ENVIRON International Corporation
Protecting worker health is a core principle
of and challenge for industrial hygienists. In
our globalized world, meeting our challenge
has never been more demanding or exciting.
The role AIHA plays in meeting our challenge
is as important today as when our association was founded 71 years ago. Beyond good industrial hygiene
practice and defensible science, we necessarily must also understand different and changing philosophical and social perspectives
on acceptable risk, what it means to be safe, available resources,
cultural norms, disclosures, education, and competition. Protecting
people involves health, safety, the environment, and risk management in all aspects of human endeavor and interaction at work and
at play. Protecting worker health encompasses not only OELs,
training and contaminant control but nutrition and physical fitness
as well as employer commitment and financial stability. Industrial
hygienists have important roles historically rooted in public health,
but today we also have important roles in behavior modification,
sustainability, GHS, REACH, and larger concepts of risk management. The role that industrial hygienists play in creating value is integrated and comprehensive. Our value needs to be reinforced,
measured, and sold every day in safety huddles as well as in global
programs and in new controversial issues. AIHA can continue to effectively advance our profession through community outreach, legislative liaison, local section support, educational and training
programs, international advocacy and recognition of certifications.
I believe the primary role of AIHA in the elimination of workplace illnesses is one of education and communication. During the next
two years, AIHA should develop and implement a multi-year education and communication strategy that includes current
students (middle school, high school, community and technical
schools and four-year colleges and universities) and business
management and owners. These audiences should be made
aware of the cost of workplace illnesses and be provided adequate information so that they begin to formulate an expectation
that workplace illnesses must be prevented. The strategy should
include measurable goals and multimedia, social media, printed
and online industry magazines, printed and online newspapers, industry conferences, and classes. A grassroots approach involving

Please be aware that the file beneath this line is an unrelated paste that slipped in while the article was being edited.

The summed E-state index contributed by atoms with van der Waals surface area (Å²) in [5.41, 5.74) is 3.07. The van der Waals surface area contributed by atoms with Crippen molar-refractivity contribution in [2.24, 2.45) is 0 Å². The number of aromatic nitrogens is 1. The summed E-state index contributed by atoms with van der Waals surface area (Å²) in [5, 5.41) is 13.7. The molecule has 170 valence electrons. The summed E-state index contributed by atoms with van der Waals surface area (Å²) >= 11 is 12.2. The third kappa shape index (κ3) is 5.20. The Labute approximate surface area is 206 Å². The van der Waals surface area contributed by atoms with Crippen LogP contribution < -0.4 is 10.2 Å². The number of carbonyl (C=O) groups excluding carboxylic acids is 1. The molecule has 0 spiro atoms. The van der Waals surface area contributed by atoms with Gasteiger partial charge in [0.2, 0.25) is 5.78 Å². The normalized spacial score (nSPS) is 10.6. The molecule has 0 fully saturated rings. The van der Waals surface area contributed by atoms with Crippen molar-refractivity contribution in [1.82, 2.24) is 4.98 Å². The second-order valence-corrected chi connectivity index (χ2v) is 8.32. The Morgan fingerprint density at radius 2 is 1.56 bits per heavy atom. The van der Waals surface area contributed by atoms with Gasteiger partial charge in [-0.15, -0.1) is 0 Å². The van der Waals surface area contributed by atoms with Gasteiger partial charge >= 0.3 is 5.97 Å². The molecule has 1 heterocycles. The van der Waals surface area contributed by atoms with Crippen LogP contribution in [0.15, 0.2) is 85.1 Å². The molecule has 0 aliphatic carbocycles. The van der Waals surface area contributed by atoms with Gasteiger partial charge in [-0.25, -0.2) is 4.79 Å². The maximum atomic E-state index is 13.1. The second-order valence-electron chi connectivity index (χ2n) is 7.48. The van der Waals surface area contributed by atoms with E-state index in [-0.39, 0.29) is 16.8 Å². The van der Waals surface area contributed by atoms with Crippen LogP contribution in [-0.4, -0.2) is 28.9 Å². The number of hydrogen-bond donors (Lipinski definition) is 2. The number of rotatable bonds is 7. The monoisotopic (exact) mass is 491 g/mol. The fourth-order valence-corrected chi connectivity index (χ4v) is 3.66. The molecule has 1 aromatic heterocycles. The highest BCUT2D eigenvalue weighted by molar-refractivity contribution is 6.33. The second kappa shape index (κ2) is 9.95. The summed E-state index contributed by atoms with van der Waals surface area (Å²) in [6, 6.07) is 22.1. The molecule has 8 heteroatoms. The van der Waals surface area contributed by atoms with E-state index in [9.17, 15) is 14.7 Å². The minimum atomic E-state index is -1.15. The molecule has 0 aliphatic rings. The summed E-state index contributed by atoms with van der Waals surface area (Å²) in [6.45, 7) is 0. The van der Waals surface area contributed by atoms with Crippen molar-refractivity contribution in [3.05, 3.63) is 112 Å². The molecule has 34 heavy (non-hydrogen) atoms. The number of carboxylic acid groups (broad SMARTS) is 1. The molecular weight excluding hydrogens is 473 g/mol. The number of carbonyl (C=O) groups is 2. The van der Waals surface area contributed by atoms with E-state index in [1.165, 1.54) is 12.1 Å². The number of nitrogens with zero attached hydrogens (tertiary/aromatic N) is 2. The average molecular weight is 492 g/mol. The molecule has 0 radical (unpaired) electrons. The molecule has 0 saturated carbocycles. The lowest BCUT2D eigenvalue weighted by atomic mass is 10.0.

local sections membership will be an integral part to maximize impact and minimize cost. AIHA should develop the supporting resources.
AIHA must continue to monitor federal and state legislation in
order to provide input via written correspondence or testimony to
encourage sound, cost-effective legislation.
AIHA must continue to be a conduit between the international
community of researchers and regulators and AIHA members and
related professions in order to assist all members with developing
Corporate Manager, Management Systems,
Product Stewardship and Learning
If I am elected to the AIHA Board of Directors, there are three areas on which AIHA
should focus. The first approach should be
to support activities that strengthen IHs’
knowledge of and practice of risk assessment, including techniques such as control banding and mathematical modeling. AIHA should continue to support PDCs,
webinars and publication of documents in these areas. Significant
OSHA regulatory reform is unlikely in the near term, but AIHA must
continue to support OSHA’s efforts to revise the PELs, adopt an Injury and Illness Prevention Plan standard and revise the Hazard
Communication standard to align with GHS. AIHA and its members should provide testimony before Committees, develop letters
of support, provide comments on proposed legislation and more
fully leverage the Strategic Alliance Agreement. The third opportunity is to more fully cooperate with other professional organizations to provide or promote IH training. Organizations have limited
budgets, and many of our members belong to multiple technical
associations. Each year there are technical programs which were
“sold out” or not selected at AIHce or PCIH, which could potentially be turned into webinars and Distance Learning programs that
are cost effective for participants and revenue generators for our
association. I look forward to becoming a member of the BOD and
working to ensure that we make the most of each opportunity outlined above.
Global Manager, Safety, Health and Environment
The Church of Jesus Christ of Latter-day Saints
Salt Lake City, Utah
I’m privileged to have spent three years
attending AIHA Board meetings as the Local
Section Council Chair. I’ve also served as
the Practice, Standards, and Guidelines
Committee Chair. This experience provided
me with valuable insight into AIHA’s vision,
strategic goals and values, which, if elected, I will use to serve the
members and promote the profession.
As a young boy, I remember playing in the house next door
during construction. I repeatedly jumped across the unprotected
stairwell opening, which had an exposure of several feet to the
basement. The contractor warned me to stop, but I didn’t listen.
He nailed me to the floor through my jeans and shirt and left me
there. I finally tore my clothes and went home. I often think of this
lesson as I consider a better way of getting the message across of
recognizing risk and taking appropriate action.
Our professional futures as industrial hygienists are defined in
AIHA’s 2011–2015 Strategic Plan. AIHA can promote the strategic
plan’s vision through the following actions:
• Communicate professional scientific knowledge and problem-solving resources to AIHA members, workers, and the public.
• Track and respond to emerging issues to reduce risk exposures
related to workplace illnesses.
• Reach out to help international colleagues to solve occupational
• Change AIHA’s services and products to meet the changing
needs of members.